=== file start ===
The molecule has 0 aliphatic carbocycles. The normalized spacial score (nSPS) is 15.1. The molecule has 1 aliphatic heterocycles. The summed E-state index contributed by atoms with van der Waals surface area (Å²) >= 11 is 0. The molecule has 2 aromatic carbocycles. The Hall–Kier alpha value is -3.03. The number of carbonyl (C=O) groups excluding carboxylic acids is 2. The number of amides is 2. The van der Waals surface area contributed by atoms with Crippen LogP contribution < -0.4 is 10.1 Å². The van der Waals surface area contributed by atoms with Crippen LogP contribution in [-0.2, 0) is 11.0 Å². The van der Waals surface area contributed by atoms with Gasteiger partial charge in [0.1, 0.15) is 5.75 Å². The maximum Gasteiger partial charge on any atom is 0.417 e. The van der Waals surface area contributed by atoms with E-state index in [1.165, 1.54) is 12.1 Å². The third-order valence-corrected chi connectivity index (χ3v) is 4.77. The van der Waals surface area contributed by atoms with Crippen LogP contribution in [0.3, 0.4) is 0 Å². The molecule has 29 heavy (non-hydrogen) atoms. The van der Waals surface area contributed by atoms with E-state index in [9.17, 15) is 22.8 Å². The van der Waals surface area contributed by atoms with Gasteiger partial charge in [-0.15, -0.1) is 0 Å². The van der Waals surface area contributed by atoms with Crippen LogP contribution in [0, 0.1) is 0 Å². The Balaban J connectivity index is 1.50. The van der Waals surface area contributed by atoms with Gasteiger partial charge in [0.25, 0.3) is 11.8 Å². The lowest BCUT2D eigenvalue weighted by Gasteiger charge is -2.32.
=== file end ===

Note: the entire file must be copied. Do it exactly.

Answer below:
The molecule has 0 aliphatic carbocycles. The normalized spacial score (nSPS) is 15.1. The molecule has 1 aliphatic heterocycles. The summed E-state index contributed by atoms with van der Waals surface area (Å²) >= 11 is 0. The molecule has 2 aromatic carbocycles. The Hall–Kier alpha value is -3.03. The number of carbonyl (C=O) groups excluding carboxylic acids is 2. The number of amides is 2. The van der Waals surface area contributed by atoms with Crippen LogP contribution < -0.4 is 10.1 Å². The van der Waals surface area contributed by atoms with Crippen LogP contribution in [-0.2, 0) is 11.0 Å². The van der Waals surface area contributed by atoms with Gasteiger partial charge in [0.1, 0.15) is 5.75 Å². The maximum Gasteiger partial charge on any atom is 0.417 e. The van der Waals surface area contributed by atoms with E-state index in [1.165, 1.54) is 12.1 Å². The third-order valence-corrected chi connectivity index (χ3v) is 4.77. The van der Waals surface area contributed by atoms with Crippen LogP contribution in [0.3, 0.4) is 0 Å². The molecule has 29 heavy (non-hydrogen) atoms. The van der Waals surface area contributed by atoms with E-state index in [9.17, 15) is 22.8 Å². The van der Waals surface area contributed by atoms with Gasteiger partial charge in [-0.15, -0.1) is 0 Å². The van der Waals surface area contributed by atoms with Crippen LogP contribution in [0, 0.1) is 0 Å². The Balaban J connectivity index is 1.50. The van der Waals surface area contributed by atoms with Gasteiger partial charge in [0.25, 0.3) is 11.8 Å². The lowest BCUT2D eigenvalue weighted by Gasteiger charge is -2.32.